Theo Buerbaum's Salisbury

Buerbaum HomeText ListingThumbnail IndexHistory RoomRPL Home

Salisbury Depot

Click on a thumbnail image to go to an enlarged view and description.

The Railroad Comes to Salisbury

In the 1820s the roads the stagecoaches took in North Carolina were notoriously bad.  Heavy rains washed the roads away, and mail delivery was often delayed.  The route from Goldsboro to Charlotte took three and one-half days even in fair weather.  It was not cost effective for farmers to haul crops to larger cities.  Where plank roads existed, they provided a much speedier journey, but North Carolina was slow to utilize these.  The first serious railroad proposal in North Carolina came around 1828.  A line in Charleston, South Carolina, and a line in Maryland were already under construction.  Joseph Caldwell proposed a state-wide mountain to sea system at a meeting in Chatham County in August of that year.  Over 200 attended. This project did not get off the ground for nearly 20 years.

In 1840, two railroad lines opened in the eastern part of the state.  The Raleigh and Gaston connected Raleigh to Gaston on the Roanoke River and the Wilmington and Weldon line linked the port of Wilmington to Weldon, also on the Roanoke.    In the 1850s construction finally began on the North Carolina Railroad.  The first segment from Charlotte to Goldsboro would connect with the Wilmington and Weldon at Goldsboro and the Charlotte and South Carolina Railroad in Charlotte.  Track and supplies were delivered to complete the western end by the via the Charlotte and South Carolina Railroad and to the eastern end via the Wilmington and Weldon line.  Track laying went slowly, but each crew worked towards the center, at first completing only about one and one-half miles per week.  The Salisbury Banner reported that the company had employed 55 hands to lay the track above Charlotte, the maximum amount they could use efficiently. 

The Carolina Watchman ran an advertisement on December 21, 1854, telling the people of Salisbury that on January 4, 1855, a Railroad Barbecue would be held to celebrate the arrival of the railroad in Salisbury.  Rufus Barringer led a procession from the courthouse to the depot, which was still unfinished.  Brass bands from Salisbury and Concord played while the first locomotive arrived at 11 AM. There were speeches by Judge John W. Ellis and John Motley Morehead.  All in all, 24 hogs, 16 sheep, and assorted other animals were served with 1400 pounds of bread and a ball was held at Murphy’s Hall.  The huge turnout estimated at up to 15,000 people exceeded the barbecue and the sleeping accommodations available.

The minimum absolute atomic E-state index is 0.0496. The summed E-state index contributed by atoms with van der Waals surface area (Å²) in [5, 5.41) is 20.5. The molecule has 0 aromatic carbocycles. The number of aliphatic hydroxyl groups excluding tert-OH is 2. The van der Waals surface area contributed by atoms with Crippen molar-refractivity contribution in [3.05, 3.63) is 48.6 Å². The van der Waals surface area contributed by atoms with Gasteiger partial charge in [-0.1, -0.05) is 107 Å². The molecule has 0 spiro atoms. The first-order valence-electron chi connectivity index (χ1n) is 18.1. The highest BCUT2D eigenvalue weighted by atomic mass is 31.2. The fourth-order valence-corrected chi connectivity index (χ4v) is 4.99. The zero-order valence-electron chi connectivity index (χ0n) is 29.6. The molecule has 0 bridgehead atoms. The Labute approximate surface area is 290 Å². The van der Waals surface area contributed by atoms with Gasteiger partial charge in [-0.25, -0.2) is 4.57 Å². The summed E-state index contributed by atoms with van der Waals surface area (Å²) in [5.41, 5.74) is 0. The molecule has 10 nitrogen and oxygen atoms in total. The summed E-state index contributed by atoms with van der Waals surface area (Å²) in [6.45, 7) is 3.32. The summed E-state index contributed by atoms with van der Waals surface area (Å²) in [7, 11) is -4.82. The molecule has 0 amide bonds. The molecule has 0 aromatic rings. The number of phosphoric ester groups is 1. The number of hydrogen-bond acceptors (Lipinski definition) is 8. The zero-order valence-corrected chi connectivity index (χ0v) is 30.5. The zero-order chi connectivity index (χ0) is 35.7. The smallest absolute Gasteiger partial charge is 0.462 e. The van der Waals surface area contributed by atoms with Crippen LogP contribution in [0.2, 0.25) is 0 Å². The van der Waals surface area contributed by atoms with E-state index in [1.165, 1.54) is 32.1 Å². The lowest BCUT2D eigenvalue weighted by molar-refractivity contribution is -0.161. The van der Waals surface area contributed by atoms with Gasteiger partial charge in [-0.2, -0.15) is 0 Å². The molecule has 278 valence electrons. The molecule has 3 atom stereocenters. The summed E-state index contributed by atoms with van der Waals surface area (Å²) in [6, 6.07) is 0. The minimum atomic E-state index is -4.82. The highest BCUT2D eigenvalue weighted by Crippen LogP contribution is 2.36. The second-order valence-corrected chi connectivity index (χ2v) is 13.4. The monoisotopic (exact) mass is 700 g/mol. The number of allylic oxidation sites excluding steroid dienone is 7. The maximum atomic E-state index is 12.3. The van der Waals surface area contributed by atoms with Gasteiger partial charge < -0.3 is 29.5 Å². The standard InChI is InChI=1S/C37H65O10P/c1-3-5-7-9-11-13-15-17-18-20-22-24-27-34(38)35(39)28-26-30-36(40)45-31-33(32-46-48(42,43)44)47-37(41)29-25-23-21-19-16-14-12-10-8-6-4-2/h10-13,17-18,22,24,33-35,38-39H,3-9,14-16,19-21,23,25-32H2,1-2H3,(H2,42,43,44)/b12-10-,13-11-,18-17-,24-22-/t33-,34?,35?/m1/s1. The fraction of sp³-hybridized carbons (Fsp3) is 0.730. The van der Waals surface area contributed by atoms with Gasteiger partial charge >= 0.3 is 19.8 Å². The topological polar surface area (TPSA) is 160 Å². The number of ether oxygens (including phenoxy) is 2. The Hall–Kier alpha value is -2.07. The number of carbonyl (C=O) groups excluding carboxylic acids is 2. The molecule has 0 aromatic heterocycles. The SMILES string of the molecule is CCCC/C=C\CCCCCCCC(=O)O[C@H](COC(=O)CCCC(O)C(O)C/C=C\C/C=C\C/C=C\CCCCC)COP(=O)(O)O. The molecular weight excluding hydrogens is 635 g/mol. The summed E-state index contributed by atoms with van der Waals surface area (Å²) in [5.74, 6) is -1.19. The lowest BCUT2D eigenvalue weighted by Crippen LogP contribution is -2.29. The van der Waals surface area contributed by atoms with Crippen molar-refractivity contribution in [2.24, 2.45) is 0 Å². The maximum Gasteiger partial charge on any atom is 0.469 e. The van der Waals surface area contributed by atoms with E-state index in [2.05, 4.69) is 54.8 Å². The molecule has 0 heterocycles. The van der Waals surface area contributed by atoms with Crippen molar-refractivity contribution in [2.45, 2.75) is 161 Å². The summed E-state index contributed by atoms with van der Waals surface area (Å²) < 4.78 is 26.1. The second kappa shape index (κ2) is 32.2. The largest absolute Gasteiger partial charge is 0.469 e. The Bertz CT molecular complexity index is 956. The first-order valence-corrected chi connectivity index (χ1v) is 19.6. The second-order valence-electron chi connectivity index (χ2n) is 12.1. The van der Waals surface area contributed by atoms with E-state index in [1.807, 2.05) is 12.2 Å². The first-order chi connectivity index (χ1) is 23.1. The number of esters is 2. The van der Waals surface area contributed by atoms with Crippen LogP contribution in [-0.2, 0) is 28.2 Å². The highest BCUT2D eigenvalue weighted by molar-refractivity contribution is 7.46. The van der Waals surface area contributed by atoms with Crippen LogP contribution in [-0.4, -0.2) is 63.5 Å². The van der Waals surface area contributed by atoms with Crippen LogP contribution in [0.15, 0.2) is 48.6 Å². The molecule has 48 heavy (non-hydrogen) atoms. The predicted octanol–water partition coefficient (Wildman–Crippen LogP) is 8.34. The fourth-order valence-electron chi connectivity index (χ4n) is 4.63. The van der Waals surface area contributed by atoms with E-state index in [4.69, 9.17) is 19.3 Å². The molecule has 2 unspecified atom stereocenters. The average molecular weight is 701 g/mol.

The two ends of the line were connected a year later east of Greensboro.  The North Carolina Railroad line  between Goldsboro and Charlotte, carried passengers, freight, and mail, and by 1856, ran daily.   Construction of the Western North Carolina Railroad was begun in Salisbury in 1857, and the town became a junction.  A joint freight and passenger depot was planned.  The line was to extend to the Tennessee border, but by 1861 had only reached Morganton, when work was halted due to the war.  The railroads brought some prosperity to Salisbury; in 1857, a manufacturer of wheat fans, two farm implement factories, a railroad car shop for the Western North Carolina Railroad, and a distillery opened.  The economy shifted with the coming of the railroad; farming went from an emphasis on subsistence crops to cash crops, and the railroads brought in ready made consumer goods, made travel easier, and even brought entertainments such as the circus to railroad towns. 

The Civil War left the railroads in North Carolina in disarray.  The Western North Carolina Railroad was built and operated by the State of North Carolina until they sold the line in 1886 to the Richmond and Danville Railroad.  In 1894, it was bought by the Southern Railway, which operated the line from 1896-1975. 

The North Carolina Railroad is now a management company owned by the State of North Carolina.  It owns a railroad corridor extending from Morehead City through Raleigh and Greensboro and terminating in Charlotte.

Two of NCRR’s Presidents were from Salisbury and were quite influential in its management.  Charles F. Fisher served as president from 1855-1861 and Nathaniel Boyden served from 1865-66.


Trelease, Allen W.  The North Carolina Railroad 1849-1871 and the Modernization of North Carolina  Chapel Hill: University of North Carolina Press, 1991. 

North Carolina Railroad Company Corridor

History of Western North Carolina - Chapter XX – Railroads By John Preston Arthur, 1914